Eurostar network set to expand dramatically to incorporate destinations in GERMANY due to merger with European high-speed rail firm Thalys
- The merger was recently approved by the European Commission
- It has resulted in a single giant rail company that can serve five European countries
- It’s hoped the merger will encourage more rail use and lower CO2 emissions
Eurostar passengers in London may soon find a way to travel on to Germany, due to the train company merging with French-Belgian high-speed operator Thalys.
The merger, recently approved by the European Commission, has resulted in a single giant rail company that can serve five countries – the UK, Belgium, France, the Netherlands and Germany.
Eurostar’s network currently runs through France to cities including Paris, Lille and Marseille, through Belgium to Brussels, and across the Netherlands to Amsterdam.
Eurostar passengers in London may soon find a way to travel on to Germany, due to the train company merging with French-Belgian high-speed operator Thalys
The network of the brand new company – Eurostar Group, which is majority-owned by French operator SNCF – includes the German cities of Cologne, Dusseldorf and Dortmund.
The primary profit that Eurostar passengers will see is a more seamless journey between countries and cities on the Thalys and Eurostar networks, with ‘improved schedules for quick connections, supported by revolutionary digital tools at every stage of the journey’.
There will even be a ‘joint loyalty programme across the unified network’, meaning passengers can ‘profit from more upgrades, discounts and complimentary journeys with early access to partner offers in addition to lounges and other personalised advantages’.
This map shows the expanded Eurostar network after the merger
A Thalys high-speed train at Amsterdam Central Station
Whether Eurostar rolling stock will sooner or later arrive in German cities stays to be seen. In theory it’s possible, but seamless return Eurostar journeys would not be possible unless border-control processing centres were installed at their high-speed network railway stations.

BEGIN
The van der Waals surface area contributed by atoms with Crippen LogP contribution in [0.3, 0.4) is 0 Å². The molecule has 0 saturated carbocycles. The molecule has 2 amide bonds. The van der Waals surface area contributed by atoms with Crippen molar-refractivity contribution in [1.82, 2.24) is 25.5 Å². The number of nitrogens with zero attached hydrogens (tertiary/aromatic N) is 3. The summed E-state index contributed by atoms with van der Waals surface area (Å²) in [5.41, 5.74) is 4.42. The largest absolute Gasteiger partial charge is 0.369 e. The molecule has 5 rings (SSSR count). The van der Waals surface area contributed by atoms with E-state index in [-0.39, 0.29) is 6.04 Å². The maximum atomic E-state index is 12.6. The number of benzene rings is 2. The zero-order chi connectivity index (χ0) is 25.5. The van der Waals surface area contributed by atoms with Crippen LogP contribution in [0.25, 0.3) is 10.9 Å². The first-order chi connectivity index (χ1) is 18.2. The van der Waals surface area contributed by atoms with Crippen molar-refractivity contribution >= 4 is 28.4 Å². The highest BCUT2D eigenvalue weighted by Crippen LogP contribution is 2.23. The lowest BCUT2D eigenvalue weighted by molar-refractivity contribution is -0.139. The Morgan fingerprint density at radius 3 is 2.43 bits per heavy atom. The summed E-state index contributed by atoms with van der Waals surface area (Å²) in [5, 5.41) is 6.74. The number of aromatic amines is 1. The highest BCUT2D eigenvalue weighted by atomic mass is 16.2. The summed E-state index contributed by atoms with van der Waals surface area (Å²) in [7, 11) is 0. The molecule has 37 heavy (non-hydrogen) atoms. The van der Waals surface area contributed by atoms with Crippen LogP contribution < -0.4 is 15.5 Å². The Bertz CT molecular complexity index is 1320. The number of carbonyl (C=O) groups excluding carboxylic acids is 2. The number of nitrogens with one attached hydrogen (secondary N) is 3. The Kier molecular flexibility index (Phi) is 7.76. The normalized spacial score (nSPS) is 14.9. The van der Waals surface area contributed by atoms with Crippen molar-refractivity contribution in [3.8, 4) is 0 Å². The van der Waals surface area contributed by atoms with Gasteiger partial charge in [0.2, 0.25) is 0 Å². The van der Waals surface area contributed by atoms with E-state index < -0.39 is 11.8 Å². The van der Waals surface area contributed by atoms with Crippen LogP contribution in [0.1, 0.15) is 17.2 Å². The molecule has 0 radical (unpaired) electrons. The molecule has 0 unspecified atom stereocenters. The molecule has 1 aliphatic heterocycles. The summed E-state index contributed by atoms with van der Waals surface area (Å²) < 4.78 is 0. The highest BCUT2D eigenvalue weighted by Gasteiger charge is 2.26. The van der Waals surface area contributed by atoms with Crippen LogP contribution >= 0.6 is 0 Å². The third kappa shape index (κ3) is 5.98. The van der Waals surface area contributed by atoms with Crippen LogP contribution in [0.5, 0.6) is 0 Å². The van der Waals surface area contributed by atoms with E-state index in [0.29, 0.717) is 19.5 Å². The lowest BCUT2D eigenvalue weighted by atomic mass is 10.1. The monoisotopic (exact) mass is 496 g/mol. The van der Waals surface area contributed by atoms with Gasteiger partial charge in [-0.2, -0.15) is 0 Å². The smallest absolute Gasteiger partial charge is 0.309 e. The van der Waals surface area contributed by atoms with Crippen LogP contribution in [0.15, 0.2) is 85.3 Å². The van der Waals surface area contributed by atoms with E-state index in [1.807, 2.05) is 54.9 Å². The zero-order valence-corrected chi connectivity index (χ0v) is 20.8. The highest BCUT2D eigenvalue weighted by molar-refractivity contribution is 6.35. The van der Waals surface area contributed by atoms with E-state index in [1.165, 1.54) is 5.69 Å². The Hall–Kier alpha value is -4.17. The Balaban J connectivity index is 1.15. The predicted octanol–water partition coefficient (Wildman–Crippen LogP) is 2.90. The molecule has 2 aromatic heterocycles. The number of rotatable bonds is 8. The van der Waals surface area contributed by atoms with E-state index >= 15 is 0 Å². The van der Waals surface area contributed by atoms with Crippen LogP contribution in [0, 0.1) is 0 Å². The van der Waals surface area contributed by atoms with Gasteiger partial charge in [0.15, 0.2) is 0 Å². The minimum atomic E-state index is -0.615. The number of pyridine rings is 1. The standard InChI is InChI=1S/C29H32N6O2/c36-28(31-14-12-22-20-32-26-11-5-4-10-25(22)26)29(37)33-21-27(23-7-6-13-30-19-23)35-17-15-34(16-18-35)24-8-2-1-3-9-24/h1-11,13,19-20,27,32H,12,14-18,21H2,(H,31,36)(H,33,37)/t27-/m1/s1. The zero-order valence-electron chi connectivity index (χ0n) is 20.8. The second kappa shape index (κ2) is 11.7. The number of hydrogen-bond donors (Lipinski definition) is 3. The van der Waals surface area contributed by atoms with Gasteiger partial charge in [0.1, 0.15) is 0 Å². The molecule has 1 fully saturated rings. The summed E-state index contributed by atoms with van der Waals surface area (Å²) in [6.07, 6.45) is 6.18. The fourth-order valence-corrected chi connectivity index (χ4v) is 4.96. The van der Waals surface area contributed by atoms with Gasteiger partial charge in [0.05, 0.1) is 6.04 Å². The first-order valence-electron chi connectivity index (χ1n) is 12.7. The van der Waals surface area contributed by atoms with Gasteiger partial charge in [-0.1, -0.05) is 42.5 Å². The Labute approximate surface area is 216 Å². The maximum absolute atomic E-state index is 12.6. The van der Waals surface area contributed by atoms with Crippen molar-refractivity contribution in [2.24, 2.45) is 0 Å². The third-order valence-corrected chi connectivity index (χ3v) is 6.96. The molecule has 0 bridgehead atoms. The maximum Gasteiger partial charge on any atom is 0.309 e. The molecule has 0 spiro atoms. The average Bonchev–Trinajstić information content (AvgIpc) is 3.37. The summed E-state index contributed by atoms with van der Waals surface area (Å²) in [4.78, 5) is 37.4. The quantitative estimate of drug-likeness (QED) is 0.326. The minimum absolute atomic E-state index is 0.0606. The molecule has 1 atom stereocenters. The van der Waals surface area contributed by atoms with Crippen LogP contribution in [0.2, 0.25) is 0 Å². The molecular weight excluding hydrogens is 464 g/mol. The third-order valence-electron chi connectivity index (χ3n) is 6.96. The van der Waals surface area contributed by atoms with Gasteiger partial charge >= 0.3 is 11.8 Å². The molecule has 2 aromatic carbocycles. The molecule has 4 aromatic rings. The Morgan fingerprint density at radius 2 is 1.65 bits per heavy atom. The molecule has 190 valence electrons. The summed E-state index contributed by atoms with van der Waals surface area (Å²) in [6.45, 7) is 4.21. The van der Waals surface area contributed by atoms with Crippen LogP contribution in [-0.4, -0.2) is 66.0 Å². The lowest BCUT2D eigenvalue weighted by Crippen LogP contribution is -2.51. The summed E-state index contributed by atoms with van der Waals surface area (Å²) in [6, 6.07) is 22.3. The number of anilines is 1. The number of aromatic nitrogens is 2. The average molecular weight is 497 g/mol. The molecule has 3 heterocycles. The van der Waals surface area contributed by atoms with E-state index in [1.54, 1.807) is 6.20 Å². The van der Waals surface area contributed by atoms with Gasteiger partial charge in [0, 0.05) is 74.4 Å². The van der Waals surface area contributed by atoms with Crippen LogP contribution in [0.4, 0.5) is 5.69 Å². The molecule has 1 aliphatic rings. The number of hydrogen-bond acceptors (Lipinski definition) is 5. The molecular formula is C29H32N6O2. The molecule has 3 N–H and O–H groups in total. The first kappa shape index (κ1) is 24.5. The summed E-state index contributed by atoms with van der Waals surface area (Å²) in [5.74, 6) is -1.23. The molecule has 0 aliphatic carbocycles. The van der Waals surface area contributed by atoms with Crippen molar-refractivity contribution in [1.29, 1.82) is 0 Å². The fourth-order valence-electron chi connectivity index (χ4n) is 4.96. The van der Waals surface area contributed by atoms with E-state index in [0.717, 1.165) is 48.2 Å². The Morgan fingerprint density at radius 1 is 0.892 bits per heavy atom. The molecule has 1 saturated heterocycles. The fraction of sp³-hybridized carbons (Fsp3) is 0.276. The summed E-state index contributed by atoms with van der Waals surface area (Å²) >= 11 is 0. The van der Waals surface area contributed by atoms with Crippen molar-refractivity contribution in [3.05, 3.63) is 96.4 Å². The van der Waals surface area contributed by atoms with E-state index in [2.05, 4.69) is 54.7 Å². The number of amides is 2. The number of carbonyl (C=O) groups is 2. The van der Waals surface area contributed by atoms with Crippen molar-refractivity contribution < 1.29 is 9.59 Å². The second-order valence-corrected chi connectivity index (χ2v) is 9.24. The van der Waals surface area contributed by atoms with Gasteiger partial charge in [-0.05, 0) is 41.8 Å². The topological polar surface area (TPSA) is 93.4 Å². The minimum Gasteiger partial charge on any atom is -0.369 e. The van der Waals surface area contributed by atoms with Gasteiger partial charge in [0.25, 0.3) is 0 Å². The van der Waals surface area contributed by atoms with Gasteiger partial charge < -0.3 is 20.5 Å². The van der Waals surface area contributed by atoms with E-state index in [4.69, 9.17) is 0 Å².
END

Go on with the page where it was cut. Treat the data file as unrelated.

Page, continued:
Until that happens, Eurostar passengers heading back to the UK from Germany on either Eurostar or Thalys rolling stock would want to disembark in Brussels to undergo passport control after which reboard the train or board a connecting service.
In addition to easier journeys around Europe, it’s hoped the merger could have an environmental profit, too, ‘accelerating the switch from air and road travel to high-speed rail travel, increasing the capability of passengers per 12 months on the combined Eurostar and Thalys networks from 18.5million passengers annually to just about 30million by 2030’.
This could significantly reduce the quantity of CO2 generated by continental travel – an individual’s carbon footprint from one flight will be similar to making 13 Eurostar journeys.
This map shows the pre-merger Eurostar network. Graphic courtesy of Creative Commons
Guillaume Pepy, Chairman of SNCF, said: ‘The challenge of climate change and the demand for eco-responsible travel calls for an ambitious response. Bringing together the strengths of Eurostar and Thalys [is] a strong response to this challenge. High speed is a chance for Europe, Europe a chance for prime speed.’
Sophie Dutordoir, Chairman of Thalys, said: ‘Now greater than ever, the train is the safest, most sustainable, fastest and most effective solution for travelling inside Europe.’
The merger – a project entitled Green Speed – had been initiated in 2019, but was postponed consequently of the Covid pandemic.